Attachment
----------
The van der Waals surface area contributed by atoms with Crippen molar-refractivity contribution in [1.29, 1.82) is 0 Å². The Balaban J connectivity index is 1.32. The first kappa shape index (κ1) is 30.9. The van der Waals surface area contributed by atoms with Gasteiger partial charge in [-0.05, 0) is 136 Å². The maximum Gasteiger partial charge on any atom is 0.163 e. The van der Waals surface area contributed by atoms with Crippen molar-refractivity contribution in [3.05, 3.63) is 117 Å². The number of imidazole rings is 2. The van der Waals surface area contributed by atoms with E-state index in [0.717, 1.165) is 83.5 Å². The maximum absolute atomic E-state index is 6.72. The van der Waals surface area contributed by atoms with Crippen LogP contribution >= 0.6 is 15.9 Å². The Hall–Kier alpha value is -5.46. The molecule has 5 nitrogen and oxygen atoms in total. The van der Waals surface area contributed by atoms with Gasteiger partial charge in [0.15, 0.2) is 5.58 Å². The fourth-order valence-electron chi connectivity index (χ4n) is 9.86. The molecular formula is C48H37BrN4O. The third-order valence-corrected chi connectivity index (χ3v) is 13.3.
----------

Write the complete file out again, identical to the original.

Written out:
The van der Waals surface area contributed by atoms with Crippen molar-refractivity contribution in [1.29, 1.82) is 0 Å². The Balaban J connectivity index is 1.32. The first kappa shape index (κ1) is 30.9. The van der Waals surface area contributed by atoms with Gasteiger partial charge in [-0.05, 0) is 136 Å². The maximum Gasteiger partial charge on any atom is 0.163 e. The van der Waals surface area contributed by atoms with Crippen molar-refractivity contribution in [3.05, 3.63) is 117 Å². The number of imidazole rings is 2. The van der Waals surface area contributed by atoms with E-state index in [0.717, 1.165) is 83.5 Å². The maximum absolute atomic E-state index is 6.72. The van der Waals surface area contributed by atoms with Crippen LogP contribution >= 0.6 is 15.9 Å². The Hall–Kier alpha value is -5.46. The molecule has 5 nitrogen and oxygen atoms in total. The van der Waals surface area contributed by atoms with Gasteiger partial charge in [0.15, 0.2) is 5.58 Å². The fourth-order valence-electron chi connectivity index (χ4n) is 9.86. The molecular formula is C48H37BrN4O. The third-order valence-corrected chi connectivity index (χ3v) is 13.3.